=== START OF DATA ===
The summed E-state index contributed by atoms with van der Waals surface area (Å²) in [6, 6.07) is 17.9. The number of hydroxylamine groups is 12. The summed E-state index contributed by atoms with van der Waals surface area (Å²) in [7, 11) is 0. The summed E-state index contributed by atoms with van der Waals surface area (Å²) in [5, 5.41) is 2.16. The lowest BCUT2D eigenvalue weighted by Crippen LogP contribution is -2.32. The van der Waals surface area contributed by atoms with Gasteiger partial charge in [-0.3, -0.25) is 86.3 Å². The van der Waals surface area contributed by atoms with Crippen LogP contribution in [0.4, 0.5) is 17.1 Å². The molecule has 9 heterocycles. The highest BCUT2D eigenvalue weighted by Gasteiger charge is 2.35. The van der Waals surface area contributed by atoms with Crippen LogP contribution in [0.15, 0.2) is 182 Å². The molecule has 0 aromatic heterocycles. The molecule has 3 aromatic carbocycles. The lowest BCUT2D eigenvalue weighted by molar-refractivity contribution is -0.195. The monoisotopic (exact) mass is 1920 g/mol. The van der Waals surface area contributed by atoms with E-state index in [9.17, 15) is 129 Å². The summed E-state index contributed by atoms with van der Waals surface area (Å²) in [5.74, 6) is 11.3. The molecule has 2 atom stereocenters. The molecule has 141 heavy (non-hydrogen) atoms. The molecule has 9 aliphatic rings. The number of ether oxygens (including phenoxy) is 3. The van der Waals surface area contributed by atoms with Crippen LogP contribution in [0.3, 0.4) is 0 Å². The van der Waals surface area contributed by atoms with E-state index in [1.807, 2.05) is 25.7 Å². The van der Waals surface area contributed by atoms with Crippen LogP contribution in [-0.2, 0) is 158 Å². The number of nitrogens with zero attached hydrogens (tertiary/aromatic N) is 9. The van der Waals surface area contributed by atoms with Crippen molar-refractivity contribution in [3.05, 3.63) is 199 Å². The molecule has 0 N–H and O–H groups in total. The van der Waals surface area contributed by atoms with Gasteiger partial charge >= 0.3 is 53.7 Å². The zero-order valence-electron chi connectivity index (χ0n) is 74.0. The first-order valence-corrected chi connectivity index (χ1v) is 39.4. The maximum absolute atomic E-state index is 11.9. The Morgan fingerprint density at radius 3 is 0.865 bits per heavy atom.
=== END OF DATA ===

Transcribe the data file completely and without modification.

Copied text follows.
The summed E-state index contributed by atoms with van der Waals surface area (Å²) in [6, 6.07) is 17.9. The number of hydroxylamine groups is 12. The summed E-state index contributed by atoms with van der Waals surface area (Å²) in [7, 11) is 0. The summed E-state index contributed by atoms with van der Waals surface area (Å²) in [5, 5.41) is 2.16. The lowest BCUT2D eigenvalue weighted by Crippen LogP contribution is -2.32. The van der Waals surface area contributed by atoms with Gasteiger partial charge in [-0.3, -0.25) is 86.3 Å². The van der Waals surface area contributed by atoms with Crippen LogP contribution in [0.4, 0.5) is 17.1 Å². The molecule has 9 heterocycles. The highest BCUT2D eigenvalue weighted by Gasteiger charge is 2.35. The van der Waals surface area contributed by atoms with Crippen LogP contribution in [0.15, 0.2) is 182 Å². The molecule has 0 aromatic heterocycles. The molecule has 3 aromatic carbocycles. The lowest BCUT2D eigenvalue weighted by molar-refractivity contribution is -0.195. The monoisotopic (exact) mass is 1920 g/mol. The van der Waals surface area contributed by atoms with E-state index in [9.17, 15) is 129 Å². The summed E-state index contributed by atoms with van der Waals surface area (Å²) in [5.74, 6) is 11.3. The molecule has 2 atom stereocenters. The molecule has 141 heavy (non-hydrogen) atoms. The molecule has 9 aliphatic rings. The number of ether oxygens (including phenoxy) is 3. The van der Waals surface area contributed by atoms with Crippen LogP contribution in [0.3, 0.4) is 0 Å². The van der Waals surface area contributed by atoms with E-state index in [1.807, 2.05) is 25.7 Å². The van der Waals surface area contributed by atoms with Crippen LogP contribution in [-0.2, 0) is 158 Å². The number of nitrogens with zero attached hydrogens (tertiary/aromatic N) is 9. The van der Waals surface area contributed by atoms with Crippen molar-refractivity contribution in [3.05, 3.63) is 199 Å². The molecule has 0 N–H and O–H groups in total. The van der Waals surface area contributed by atoms with Gasteiger partial charge >= 0.3 is 53.7 Å². The zero-order valence-electron chi connectivity index (χ0n) is 74.0. The first-order valence-corrected chi connectivity index (χ1v) is 39.4. The maximum absolute atomic E-state index is 11.9. The Morgan fingerprint density at radius 3 is 0.865 bits per heavy atom.